I'm experimenting with a better way of cleaning up at the end of an execution run. Without implementing true GC, I can never do it 100% right, but I can implement a predictable set of rules based on practical observation that will solve most problems that are actually observed.
Here's my proposal. At the end of this message I list some potential problems with the proposal and ask for feedback. This will probably be implemented in Python 1.5.1.
Based on some comments I received and some more thinking, I've changed this a bit since my web posting on this subject. Significant Changes are indicated in the text by [italicized remarks in square brackets].
When a Python interpreter is deleted, its variables and modules are "cleared carefully" in a partially specified order. The operation "clear carefully" is defined below; it effectively deletes the module's variables in a partially specified order.
To clear a module carefully, the following steps are taken:
[New.] Steps C1-C2 will also be used when a module is deallocated. While modules are generally not involved in cycles (except when there are mutually recursive imports), a module's dictionary generally is involved in a cycle because every function and method defined in the module references its __dict__, and these functions and methods are generally reachable from that __dict__. Thus, when a module is deleted, I explicitly clear its __dict__ carefully. (This has always been done, just not "carefully".)
M1 is done because these variables are common places for user values to hide, and they would come too late in the proposed order. (In fact nearly all reported problems with destructors not being called when expected have to do with these.)
M3 is there because __main__ is conceptually the "root" of the program -- if it is not imported by other modules, it would be deleted first by step M4 anyway, but if it is imported elsewhere, deleting __main__ is a plausible way to break a tie.
M4 is an explicit garbage collection loop -- it deletes all those modules which are referenced by no other modules, only by the table of modules (sys.modules) itself. It may not delete all modules, however, when there are mutual imports; the remaining steps take care of those.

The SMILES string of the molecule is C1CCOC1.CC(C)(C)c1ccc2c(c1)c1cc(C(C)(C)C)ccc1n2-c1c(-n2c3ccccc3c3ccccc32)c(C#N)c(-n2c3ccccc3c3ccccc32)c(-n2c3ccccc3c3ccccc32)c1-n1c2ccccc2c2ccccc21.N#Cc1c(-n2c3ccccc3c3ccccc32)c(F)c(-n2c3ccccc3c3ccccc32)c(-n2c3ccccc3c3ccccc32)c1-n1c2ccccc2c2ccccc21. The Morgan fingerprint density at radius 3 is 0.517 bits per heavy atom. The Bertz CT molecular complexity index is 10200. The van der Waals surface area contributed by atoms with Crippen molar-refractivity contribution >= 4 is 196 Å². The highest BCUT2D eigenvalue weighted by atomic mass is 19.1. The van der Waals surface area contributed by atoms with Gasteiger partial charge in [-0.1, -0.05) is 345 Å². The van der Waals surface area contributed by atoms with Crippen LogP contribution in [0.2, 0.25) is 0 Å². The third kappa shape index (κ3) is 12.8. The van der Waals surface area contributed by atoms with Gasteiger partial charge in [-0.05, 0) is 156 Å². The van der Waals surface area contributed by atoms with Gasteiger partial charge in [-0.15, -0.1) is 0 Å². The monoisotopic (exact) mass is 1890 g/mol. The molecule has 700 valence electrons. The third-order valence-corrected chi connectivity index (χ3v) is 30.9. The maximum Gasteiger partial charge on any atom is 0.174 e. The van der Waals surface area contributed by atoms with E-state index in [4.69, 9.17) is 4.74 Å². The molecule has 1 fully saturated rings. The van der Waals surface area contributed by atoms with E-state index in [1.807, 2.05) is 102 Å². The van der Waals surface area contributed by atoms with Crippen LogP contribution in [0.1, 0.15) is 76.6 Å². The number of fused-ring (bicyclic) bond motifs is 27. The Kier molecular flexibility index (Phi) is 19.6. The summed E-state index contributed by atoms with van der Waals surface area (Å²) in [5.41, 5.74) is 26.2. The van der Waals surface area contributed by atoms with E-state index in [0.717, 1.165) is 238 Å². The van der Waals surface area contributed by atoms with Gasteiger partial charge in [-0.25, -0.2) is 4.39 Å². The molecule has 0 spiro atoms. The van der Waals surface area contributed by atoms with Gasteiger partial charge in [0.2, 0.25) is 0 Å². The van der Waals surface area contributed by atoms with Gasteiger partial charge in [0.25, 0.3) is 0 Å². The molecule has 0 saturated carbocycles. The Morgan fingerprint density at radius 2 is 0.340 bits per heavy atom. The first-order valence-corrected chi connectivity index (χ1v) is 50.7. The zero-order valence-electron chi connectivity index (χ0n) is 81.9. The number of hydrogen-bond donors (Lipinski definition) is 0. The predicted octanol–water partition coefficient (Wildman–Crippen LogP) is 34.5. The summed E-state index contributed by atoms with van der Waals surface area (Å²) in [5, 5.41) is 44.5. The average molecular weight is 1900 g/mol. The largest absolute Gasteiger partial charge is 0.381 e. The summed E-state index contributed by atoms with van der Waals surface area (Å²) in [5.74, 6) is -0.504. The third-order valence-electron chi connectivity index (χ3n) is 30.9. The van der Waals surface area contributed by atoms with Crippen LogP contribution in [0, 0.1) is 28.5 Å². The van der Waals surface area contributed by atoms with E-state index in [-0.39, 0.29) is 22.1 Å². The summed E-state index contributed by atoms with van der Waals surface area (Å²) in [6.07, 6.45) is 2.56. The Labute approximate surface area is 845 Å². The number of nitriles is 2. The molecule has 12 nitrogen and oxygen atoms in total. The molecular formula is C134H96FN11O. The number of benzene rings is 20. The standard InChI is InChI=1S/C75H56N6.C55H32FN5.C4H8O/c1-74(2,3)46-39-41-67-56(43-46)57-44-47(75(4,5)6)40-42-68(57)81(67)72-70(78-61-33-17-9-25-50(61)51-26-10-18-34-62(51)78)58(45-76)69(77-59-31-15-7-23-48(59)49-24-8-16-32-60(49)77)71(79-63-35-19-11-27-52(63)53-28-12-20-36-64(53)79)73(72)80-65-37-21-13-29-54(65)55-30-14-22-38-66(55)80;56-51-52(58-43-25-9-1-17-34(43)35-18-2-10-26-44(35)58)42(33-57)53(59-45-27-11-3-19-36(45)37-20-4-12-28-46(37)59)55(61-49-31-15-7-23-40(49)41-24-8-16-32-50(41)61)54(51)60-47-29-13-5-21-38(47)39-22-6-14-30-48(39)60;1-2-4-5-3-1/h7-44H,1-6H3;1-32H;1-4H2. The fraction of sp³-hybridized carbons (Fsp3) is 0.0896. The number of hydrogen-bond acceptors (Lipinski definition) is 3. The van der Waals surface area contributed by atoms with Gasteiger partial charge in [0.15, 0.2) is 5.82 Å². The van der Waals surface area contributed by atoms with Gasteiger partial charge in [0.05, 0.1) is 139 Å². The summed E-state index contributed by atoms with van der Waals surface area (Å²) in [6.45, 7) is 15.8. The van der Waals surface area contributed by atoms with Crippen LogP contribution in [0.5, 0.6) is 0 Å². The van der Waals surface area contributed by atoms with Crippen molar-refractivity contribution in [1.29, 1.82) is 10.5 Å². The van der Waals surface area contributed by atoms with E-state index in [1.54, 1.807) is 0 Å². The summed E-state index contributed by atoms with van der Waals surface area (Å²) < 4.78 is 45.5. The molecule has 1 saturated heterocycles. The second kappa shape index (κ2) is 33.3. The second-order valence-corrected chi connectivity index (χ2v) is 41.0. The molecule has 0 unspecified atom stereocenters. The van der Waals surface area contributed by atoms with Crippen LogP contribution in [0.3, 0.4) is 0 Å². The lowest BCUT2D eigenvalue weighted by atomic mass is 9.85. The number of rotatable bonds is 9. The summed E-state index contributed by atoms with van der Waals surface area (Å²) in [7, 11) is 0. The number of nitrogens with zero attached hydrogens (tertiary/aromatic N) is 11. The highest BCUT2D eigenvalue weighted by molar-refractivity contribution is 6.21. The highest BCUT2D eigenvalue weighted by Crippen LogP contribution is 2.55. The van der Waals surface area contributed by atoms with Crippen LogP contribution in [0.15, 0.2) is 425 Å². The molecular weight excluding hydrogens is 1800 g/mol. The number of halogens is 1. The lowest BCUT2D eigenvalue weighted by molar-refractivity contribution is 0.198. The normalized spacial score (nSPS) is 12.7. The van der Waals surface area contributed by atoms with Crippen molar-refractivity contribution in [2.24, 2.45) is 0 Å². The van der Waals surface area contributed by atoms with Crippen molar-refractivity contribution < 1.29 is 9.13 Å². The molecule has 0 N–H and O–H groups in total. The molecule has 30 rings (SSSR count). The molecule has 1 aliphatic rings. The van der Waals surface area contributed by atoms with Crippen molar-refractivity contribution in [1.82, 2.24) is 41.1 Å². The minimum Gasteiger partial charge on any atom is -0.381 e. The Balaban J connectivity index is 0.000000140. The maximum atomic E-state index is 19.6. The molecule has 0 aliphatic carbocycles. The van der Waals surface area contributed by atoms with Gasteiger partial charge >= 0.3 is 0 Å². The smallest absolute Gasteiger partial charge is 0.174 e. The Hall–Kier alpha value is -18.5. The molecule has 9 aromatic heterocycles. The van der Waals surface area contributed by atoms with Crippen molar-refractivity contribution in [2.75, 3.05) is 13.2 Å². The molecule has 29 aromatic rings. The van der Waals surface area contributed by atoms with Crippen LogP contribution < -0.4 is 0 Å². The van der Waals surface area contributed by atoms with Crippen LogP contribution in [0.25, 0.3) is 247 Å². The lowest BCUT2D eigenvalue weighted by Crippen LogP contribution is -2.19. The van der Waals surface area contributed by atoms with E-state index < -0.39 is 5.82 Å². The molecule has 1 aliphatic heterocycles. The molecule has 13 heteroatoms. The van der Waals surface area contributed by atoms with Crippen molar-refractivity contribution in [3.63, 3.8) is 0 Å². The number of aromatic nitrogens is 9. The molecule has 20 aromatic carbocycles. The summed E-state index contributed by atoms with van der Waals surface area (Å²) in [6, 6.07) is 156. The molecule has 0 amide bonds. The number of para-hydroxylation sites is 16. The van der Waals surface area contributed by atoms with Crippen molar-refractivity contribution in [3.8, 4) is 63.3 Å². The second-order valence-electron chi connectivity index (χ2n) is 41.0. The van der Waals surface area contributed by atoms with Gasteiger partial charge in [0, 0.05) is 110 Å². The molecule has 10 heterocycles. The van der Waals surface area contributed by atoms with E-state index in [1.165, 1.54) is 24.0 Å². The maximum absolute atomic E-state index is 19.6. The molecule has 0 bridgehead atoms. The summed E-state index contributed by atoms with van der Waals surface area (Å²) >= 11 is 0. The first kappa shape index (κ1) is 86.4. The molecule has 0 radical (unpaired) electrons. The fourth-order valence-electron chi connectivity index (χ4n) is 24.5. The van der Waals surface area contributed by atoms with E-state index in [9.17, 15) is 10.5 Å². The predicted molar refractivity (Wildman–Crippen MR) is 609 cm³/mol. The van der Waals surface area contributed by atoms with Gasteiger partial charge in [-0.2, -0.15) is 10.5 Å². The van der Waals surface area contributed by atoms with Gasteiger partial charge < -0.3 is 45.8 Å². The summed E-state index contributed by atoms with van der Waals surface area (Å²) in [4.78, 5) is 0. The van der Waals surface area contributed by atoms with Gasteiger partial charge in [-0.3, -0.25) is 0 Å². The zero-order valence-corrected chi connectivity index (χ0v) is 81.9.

M5 is needed to take care of mutually recursive imports, which create cycles so that M4 won't delete everything.
The special treatment of __builtin__ and sys is because these are referenced by the interpreter implicitly by many operations; __builtin__ of course contains all the built-in functions and exceptions; sys contains the standard I/O files which are referenced implicitly by various I/O operations. So they are excluded in M2 and M4. __builtin__ is deleted last because it contains the most basic and fundamental values.
The special care for cleaning up a module's dictionary is needed because there's a fundamental circular reference whenever a module defines a Python function or class. A function object contains a reference to the function's 'globals' object, which is the __dict__ of the module that defines it. Since the __dict__ normally has a reference to the function there's a cycle that needs to be broken, or else the __dict__ would never be garbage collected.
Note that a reference-count based solution doesn't work within one module, since references between functions are by name, not by value -- two mutually recursive functions can still both have a reference count of one, since they do a name lookup for each other.
C1 is an attempt to provide a way for a module to define globals that are deleted before anything else in the module. Since imported module or function names generally don't begin with an underscore, this means that such objects can be guaranteed that any imported modules or functions still exist when they are deleted -- provided, of course, that the only reference to them is in the module. (This step is already implemented in 1.5 as released.)
C2 deletes the remaining objects but leaves the "internal global variable" __builtins__ alone -- this prevents the problem that the 1.5 release has where e.g. using "None" in a destructor raises a NameError!
C3 removes the reference to the module from the modules table in a way that makes a later import of the same module fail. (It is possible for user code to delete this entry and still start a completely new import -- but if they are that clever they deserve what they get.)
P1. When all uses of a module M have the form ``from M import ...'', the module M will have a reference count of 1. So it will be deleted in step M1. This renders all but the most trivial functions defined in the module (which are presumably still referenced by other modules) useless, since the imported modules and functions that they might need are all deleted from their globals. A simple remedy of course is not to use ``from M import ...'', but this sounds like it might become a FAQ... The problem is that I don't know of a better way -- because of the circular references between functions and their module's __dict__, I can't use the reference count of the __dict__ in step M1. I think it is acceptable -- this behaviour also existed in 1.4 and earlier versions. (It has been suggested to add a reference named e.g. ".module" in the importing module, to indicate the dependency and prevent this problem; while this may do the job nicely, I'm reluctant to implement it because it may confuse introspective tools.)